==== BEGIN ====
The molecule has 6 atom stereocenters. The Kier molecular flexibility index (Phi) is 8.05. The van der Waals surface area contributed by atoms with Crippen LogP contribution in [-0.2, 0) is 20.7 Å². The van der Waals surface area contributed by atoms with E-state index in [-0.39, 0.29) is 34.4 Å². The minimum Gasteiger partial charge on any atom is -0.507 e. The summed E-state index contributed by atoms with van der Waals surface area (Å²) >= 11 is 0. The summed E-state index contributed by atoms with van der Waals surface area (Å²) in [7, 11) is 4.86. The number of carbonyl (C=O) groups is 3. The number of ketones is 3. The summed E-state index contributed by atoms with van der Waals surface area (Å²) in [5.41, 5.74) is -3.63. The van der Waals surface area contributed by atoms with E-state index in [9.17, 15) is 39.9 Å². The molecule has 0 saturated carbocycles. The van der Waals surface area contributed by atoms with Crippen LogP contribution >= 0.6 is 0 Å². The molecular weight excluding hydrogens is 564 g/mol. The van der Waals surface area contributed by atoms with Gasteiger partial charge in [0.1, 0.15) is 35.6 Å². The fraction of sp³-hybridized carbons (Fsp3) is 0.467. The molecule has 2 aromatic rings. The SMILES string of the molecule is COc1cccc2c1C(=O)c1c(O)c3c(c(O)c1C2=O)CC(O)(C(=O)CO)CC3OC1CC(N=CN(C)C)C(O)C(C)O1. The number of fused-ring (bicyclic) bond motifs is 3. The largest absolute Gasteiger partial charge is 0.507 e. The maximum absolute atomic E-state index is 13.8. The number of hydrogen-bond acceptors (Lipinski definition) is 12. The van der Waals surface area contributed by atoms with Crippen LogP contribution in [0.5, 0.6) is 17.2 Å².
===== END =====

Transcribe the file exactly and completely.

The molecule has 6 atom stereocenters. The Kier molecular flexibility index (Phi) is 8.05. The van der Waals surface area contributed by atoms with Crippen LogP contribution in [-0.2, 0) is 20.7 Å². The van der Waals surface area contributed by atoms with E-state index in [-0.39, 0.29) is 34.4 Å². The minimum Gasteiger partial charge on any atom is -0.507 e. The summed E-state index contributed by atoms with van der Waals surface area (Å²) >= 11 is 0. The summed E-state index contributed by atoms with van der Waals surface area (Å²) in [7, 11) is 4.86. The number of carbonyl (C=O) groups is 3. The number of ketones is 3. The summed E-state index contributed by atoms with van der Waals surface area (Å²) in [5.41, 5.74) is -3.63. The van der Waals surface area contributed by atoms with E-state index in [9.17, 15) is 39.9 Å². The molecule has 0 saturated carbocycles. The van der Waals surface area contributed by atoms with Crippen LogP contribution >= 0.6 is 0 Å². The molecular weight excluding hydrogens is 564 g/mol. The van der Waals surface area contributed by atoms with Gasteiger partial charge in [0.1, 0.15) is 35.6 Å². The fraction of sp³-hybridized carbons (Fsp3) is 0.467. The molecule has 2 aromatic rings. The SMILES string of the molecule is COc1cccc2c1C(=O)c1c(O)c3c(c(O)c1C2=O)CC(O)(C(=O)CO)CC3OC1CC(N=CN(C)C)C(O)C(C)O1. The number of fused-ring (bicyclic) bond motifs is 3. The largest absolute Gasteiger partial charge is 0.507 e. The maximum absolute atomic E-state index is 13.8. The number of hydrogen-bond acceptors (Lipinski definition) is 12. The van der Waals surface area contributed by atoms with Crippen LogP contribution in [0.5, 0.6) is 17.2 Å².